He loves me (pluck), he loves me not (pluck), he loves me (pluck), he loves me not (pluck)
Did you play that game? Pluck a petal from a flower while saying the words and whatever you said on the last petal was the truth. He loved you, or he didn’t.
Maybe your mama told you about the apple stem? How you said a letter with every twist of the stem and the letter you said when the stem came off was the initial of the boy who liked you.
Those were children’s games we played but we’ve grown up. So we play grown up games. We take the magazine quizzes and buy the books and watch the movies and t.v. shows and we get swept up and away with Olivia and Fritz or the latest Hollywood couple.
I loved when Tom Hanks and Meg Ryan were on screen together. Or Meg Ryan and Billy Crystal in When Harry Met Sally. Those were love stories. They had challenges to overcome and love won! They gave us all the feels and everything worked out in the end.
Just like your marriage. Right?
Lean in a little closer and I’ll tell you a secret…..I didn’t get butterflies on my first date with Henry. Or on the second or third.
I’m not sure I’m a butterfly feeling kind of girl but sort of. There was something different stirring when I was particularly interested in someone or when the dates really clicked but it wasn’t happening with Henry. He was undeniably handsome. I mean really good looking. And a nice guy. Very nice. Daddy even liked him and he’d only liked one other guy I ever dated.
It was clear Henry was interested in me as he called often and continued to ask me out. It wasn’t clicking for me like it had before but, friends, I was confused, uncertain about a lot, and a 19-year-old mess.
I didn’t realize it then, but my parents divorce 6 years prior and the constant moving had devastated me. It didn’t show on the outside. I was a happy young woman enjoying life. I’d had a serious relationship a year before and another that had sparks flying but left me confused and what did I really know of love? I didn’t. I bought what Glamour magazine and the movies were selling and it wasn’t about love at all.
I’d never included God in my dating life. I’m not sure it ever occurred to me. But I did what I’d never done before, I prayed for God to reveal to me if I should keep dating this guy. He was being quite persistent and I felt like I needed to know if this was going anywhere so I prayed I’d feel something. We’ve been married 38 years so I guess you know how that turned out.
Our daughter was in 5th grade when she talked about a classmate ‘going out’ with a boy. “Where are they going?”, I asked. I was fairly certain the term wasn’t literal but wanted to open this conversation.
When the whole liking business started with our kids I knew heartbreak was coming. Young hearts are fragile and tender and you know they aren’t likely to marry the first one they date but they aren’t thinking about the future past the next moment. They just want to be liked by someone they like. They want the feelings. (Maybe our grown-up selves haven’t changed as much as we think.)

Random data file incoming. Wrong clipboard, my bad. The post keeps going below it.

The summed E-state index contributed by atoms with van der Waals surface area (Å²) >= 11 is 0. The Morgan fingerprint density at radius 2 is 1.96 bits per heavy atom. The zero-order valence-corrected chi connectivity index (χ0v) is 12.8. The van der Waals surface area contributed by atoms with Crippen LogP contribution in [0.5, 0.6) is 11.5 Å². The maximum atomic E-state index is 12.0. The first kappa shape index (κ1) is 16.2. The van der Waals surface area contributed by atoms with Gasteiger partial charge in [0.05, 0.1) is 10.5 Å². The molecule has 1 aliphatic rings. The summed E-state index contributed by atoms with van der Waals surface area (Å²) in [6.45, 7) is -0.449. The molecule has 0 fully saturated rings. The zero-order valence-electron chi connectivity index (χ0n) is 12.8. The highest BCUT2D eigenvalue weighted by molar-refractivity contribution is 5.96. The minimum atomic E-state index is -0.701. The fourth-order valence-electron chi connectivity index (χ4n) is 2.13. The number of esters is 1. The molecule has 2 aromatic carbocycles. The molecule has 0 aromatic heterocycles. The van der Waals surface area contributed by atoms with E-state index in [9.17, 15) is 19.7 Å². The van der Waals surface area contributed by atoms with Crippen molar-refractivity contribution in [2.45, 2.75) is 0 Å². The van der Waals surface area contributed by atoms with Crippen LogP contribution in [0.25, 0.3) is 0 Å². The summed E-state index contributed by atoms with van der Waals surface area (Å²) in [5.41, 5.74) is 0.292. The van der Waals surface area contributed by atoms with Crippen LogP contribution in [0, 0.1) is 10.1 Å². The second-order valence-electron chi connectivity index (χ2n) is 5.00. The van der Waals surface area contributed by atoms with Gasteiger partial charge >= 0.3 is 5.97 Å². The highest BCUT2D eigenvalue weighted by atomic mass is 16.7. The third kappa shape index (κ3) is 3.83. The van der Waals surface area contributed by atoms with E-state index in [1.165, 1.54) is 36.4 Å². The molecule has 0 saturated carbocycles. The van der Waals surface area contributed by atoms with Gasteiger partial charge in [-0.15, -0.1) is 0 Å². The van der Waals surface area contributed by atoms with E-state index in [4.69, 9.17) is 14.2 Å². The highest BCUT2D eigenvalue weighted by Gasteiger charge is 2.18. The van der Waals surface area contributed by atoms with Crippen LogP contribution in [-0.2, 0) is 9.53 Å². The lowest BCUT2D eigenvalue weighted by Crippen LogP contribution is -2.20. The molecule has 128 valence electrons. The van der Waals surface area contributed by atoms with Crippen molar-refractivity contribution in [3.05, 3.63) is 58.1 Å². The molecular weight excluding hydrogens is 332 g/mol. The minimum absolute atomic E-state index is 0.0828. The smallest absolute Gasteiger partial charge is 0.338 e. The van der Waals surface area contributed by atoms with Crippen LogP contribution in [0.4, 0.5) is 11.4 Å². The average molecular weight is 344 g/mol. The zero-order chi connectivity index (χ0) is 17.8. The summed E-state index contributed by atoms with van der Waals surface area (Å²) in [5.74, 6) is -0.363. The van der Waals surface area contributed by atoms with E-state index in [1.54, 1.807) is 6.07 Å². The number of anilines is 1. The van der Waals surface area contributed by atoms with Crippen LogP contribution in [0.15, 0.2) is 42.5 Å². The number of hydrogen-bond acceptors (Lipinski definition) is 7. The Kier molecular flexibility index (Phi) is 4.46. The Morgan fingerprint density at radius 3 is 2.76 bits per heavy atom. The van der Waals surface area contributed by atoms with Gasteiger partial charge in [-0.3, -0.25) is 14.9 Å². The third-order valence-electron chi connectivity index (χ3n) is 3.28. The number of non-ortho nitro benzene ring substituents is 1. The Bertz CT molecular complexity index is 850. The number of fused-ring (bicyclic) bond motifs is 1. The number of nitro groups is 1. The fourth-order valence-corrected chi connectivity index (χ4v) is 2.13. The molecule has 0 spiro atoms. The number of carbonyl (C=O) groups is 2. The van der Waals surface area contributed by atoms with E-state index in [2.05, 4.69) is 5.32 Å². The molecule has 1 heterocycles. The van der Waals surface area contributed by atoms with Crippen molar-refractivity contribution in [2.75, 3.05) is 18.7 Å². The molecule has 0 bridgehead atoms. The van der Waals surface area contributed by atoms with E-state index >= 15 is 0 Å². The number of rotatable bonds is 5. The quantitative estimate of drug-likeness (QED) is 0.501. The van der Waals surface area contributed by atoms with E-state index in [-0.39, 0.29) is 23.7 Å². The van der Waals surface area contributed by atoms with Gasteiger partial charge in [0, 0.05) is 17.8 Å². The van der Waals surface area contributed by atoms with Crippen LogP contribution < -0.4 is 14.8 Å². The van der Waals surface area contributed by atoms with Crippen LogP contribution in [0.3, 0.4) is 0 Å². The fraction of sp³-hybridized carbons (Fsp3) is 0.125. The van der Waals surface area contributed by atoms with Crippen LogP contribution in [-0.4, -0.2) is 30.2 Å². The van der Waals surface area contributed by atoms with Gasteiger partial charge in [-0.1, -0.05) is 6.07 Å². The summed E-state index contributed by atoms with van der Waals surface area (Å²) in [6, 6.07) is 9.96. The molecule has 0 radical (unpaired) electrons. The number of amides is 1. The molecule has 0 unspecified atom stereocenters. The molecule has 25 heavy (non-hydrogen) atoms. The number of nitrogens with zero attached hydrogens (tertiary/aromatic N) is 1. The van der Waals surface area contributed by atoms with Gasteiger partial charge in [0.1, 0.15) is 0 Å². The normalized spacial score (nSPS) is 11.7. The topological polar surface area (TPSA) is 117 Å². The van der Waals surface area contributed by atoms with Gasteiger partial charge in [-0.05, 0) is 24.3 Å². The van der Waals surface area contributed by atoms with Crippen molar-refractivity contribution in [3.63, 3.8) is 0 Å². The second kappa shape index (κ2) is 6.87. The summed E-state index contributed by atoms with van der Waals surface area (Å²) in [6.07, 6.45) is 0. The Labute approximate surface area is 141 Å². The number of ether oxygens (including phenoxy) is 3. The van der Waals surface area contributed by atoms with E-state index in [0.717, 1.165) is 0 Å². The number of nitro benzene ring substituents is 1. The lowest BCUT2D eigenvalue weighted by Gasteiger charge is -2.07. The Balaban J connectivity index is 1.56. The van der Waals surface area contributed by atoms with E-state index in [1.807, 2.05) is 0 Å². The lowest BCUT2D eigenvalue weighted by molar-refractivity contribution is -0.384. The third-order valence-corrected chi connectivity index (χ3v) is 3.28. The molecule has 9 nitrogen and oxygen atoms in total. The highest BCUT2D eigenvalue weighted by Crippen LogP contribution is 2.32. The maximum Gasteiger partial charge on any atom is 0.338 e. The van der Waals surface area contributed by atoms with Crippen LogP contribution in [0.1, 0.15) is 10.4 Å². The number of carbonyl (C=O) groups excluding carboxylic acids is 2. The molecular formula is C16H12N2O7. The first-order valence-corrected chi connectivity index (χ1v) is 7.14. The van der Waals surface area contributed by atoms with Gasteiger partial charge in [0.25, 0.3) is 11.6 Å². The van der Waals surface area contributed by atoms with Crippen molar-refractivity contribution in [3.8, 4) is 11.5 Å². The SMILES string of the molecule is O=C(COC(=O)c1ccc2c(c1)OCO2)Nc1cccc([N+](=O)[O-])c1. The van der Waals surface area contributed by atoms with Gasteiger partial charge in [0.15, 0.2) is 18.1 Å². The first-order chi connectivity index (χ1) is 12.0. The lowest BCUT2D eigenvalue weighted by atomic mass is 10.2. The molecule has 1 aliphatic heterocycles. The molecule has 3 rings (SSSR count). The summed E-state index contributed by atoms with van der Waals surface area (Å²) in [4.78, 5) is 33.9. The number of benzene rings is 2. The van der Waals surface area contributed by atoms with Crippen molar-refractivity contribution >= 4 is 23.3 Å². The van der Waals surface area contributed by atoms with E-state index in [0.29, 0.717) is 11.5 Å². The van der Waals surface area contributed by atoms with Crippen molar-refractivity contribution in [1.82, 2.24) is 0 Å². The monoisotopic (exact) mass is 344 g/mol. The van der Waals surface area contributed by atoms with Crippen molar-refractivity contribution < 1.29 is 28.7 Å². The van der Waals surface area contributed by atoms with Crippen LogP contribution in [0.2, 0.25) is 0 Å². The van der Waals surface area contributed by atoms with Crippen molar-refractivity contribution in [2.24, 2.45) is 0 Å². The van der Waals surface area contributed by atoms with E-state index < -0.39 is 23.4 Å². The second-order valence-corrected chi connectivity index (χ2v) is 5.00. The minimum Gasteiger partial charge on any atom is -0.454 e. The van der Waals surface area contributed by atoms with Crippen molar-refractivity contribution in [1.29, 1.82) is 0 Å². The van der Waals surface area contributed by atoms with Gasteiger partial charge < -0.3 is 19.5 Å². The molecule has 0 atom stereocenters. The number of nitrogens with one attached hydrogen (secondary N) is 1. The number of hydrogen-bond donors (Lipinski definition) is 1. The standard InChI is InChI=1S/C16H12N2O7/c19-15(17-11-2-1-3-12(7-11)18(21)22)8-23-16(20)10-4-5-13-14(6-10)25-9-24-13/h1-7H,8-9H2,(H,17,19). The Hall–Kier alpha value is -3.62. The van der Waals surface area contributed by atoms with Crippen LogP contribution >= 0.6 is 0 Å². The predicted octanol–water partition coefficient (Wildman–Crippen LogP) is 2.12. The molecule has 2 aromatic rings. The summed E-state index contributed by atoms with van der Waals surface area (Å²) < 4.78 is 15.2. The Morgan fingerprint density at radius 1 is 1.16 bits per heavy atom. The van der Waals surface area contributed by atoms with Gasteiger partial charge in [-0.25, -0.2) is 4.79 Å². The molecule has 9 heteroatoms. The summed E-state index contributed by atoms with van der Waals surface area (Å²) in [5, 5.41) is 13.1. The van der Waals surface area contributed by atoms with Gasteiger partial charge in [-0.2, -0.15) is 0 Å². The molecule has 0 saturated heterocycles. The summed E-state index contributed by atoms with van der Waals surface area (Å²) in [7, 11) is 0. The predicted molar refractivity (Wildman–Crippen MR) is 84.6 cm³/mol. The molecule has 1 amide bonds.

We are bombarded with a distorted view of love. We drop the word for everything from our favorite song to God.
We equate romantic love with feelings, nothing more than feelings and only good feelings. The Greek word for this kind of love is eros, from which we get the word erotic.
A study of the Greek words for love from McLean bible church describes eros this way:
“It is a love that is an emotional involvement based on body chemistry. The basic idea of this love is self-satisfaction.”
Self-satisfaction, that seems right today. What do I get out of this? What will you do for me? How do you make me feel? I deserve someone to make me happy.
As Dr. Phil would say, “How’s that working for you?”
We can’t deny that eros plays a part in initial attraction. But it’s not sustainable, not in any kind of healthy way because it is a self-serving love.
There is this other love, the Agape love, that describes the love God has for us. This word for love has been seldom used outside the Bible but it is an extraordinary love that only God can fully possess. It’s a love that loves even when not returned. It loves the unworthy and unlovable. McLean Bible Church says, “It is a consuming passion for the well-being of others.” It is unconditional.
This is why the bible says God is love. (1 John 4:8)
We’ll never be able to love like God loves us but he gives us clear guidelines on what love is and isn’t.
Love never gives up and cares for others more than self. It doesn’t keep score and puts up with anything.
Those are a few ways 1 Corinthians 13 from the Message describes love.
That’s what God shows us when he lavishes his love on us, love we can’t earn and don’t deserve.
I’m blessed to have a husband who is easy to love. But I’m still part of this duo and I can be impatient, anxious and too quick to speak.
We have had difficult times and shared angry words. Worse, we’ve not shared any words and pulled away in silence at the hurt caused by the other. But we stayed because love never gives up. One day at a time. We stayed in the same house, the same room, the same bed. Time wore the rough edges down and grace came to stay.
But now faith, hope, and love remain; these three virtues must characterize our lives. The greatest of these is love. 1 Corinthians 13:13 the Voice